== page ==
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The Financial Crisis: Charting a Global Recovery

June 22, 2009

  • World Bank highlights unprecedented decline in global output, trade, and private capital flows
  • Developing countries can ignite global recovery if capital flows resume
  • Breaking the cycle will require bold and coordinated policy measures

June 22, 2009—New World Bank analysis of the global economy paints an unprecedented picture: global output falling by 2.9 percent and world trade by nearly 10 percent; accompanied by plummeting private capital flows, likely to decline from $707 billion in 2008 to an anticipated $363 billion in 2009.

As the world enters what appears to be an era of markedly slower economic growth, the World Bank’s annual Global Development Finance (GDF) report, released today, updates the outlook for the global economy, and explores the broad approach that will be necessary to chart a worldwide recovery.

Extraordinary measures by governments around the world have helped save the global financial system from complete collapse, but the economic recession in the real sectors persists,” said the World Bank’s Justin Lin, Chief Economist and Senior Vice President, Development Economics. “To break the cycle, we need bold policy measures, including restoration of domestic lending and global capital flows.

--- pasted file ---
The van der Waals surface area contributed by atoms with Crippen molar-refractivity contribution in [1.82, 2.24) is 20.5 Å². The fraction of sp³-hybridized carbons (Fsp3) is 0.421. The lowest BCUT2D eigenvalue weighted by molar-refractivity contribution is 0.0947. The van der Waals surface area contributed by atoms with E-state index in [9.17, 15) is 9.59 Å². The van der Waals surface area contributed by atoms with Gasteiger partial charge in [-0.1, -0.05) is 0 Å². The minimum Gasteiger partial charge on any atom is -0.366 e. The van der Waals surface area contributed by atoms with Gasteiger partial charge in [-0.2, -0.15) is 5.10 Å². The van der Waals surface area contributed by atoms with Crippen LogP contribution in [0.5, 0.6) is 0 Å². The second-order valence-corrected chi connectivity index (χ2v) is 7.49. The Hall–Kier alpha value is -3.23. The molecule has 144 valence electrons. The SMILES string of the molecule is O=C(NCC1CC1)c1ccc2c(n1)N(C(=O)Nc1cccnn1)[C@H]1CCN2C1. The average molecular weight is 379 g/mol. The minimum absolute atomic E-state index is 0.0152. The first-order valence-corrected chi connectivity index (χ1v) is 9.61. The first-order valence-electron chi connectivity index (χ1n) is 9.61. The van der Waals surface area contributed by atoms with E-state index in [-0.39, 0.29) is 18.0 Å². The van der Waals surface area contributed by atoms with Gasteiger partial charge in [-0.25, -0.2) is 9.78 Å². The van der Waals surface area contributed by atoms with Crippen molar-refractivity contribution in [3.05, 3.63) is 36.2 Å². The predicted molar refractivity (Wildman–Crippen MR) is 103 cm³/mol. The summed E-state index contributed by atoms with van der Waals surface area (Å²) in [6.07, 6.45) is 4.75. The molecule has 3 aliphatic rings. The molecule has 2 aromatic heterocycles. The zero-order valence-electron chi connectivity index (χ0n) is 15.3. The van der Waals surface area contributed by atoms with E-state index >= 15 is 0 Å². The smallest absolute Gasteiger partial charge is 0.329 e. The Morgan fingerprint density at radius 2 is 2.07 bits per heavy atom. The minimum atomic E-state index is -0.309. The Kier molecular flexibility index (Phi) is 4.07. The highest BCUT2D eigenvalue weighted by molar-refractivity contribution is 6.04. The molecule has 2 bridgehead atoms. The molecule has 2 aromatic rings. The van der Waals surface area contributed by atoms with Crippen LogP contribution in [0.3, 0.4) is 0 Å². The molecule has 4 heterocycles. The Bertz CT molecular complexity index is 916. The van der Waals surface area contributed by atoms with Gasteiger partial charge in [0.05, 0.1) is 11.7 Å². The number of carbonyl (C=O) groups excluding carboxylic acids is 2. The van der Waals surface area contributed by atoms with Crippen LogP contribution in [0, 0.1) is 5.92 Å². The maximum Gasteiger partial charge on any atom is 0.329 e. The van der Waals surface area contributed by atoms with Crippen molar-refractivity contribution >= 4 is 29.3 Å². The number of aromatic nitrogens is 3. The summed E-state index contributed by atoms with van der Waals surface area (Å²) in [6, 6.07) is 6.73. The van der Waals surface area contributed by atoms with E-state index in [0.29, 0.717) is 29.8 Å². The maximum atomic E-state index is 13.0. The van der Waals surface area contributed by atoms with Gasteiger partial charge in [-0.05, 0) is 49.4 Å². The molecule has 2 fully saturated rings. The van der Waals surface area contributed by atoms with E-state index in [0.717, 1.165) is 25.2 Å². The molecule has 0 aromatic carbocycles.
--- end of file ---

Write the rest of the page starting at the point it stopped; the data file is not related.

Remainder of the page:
Lin was speaking at the Annual Bank Conference on Development Economics, underway in Seoul, where experts have gathered to discuss the financial crisis. He emphasized the key role that developing countries—the engine of future global growth—can play in the global recovery, as well as the grave development emergency posed by the impact of the crisis on poor, vulnerable countries.

Deepening global recession

As capital became increasingly hard to come by, and uncertainty soared about future demand, there was a sharp decline in production of manufactured goods, and in global trade in these goods. The level of industrial production in rich countries has dropped by 15 percent since August 2008, and that in developing countries, excluding China, by 10 percent.

GDP growth in developing countries is expected to slow sharply, from 5.9 percent in 2008 to 1.2 percent in 2009. However, their performance surpasses rich countries, whose collective GDP is expected to fall 4.5 percent in 2009. Notably, when India and China are removed from the total, developing countries as a group will experience a contraction in GDP of 1.6 percent, a real setback for poverty reduction.

Global GDP growth is expected to rebound to 2% in 2010 and 3.2% by 2011. In developing countries growth is expected to be higher, at 4.4 % in 2010 and 5.7 % in 2011, albeit subdued relative to the robust performance before the current crisis.

The updated Prospects for the Global Economy website [link] that accompanies the GDF report contains detailed projections, including for developing regions and countries. Two regions— Europe and Central Asia and Latin America and the Caribbean—are likely to end 2009 with negative growth.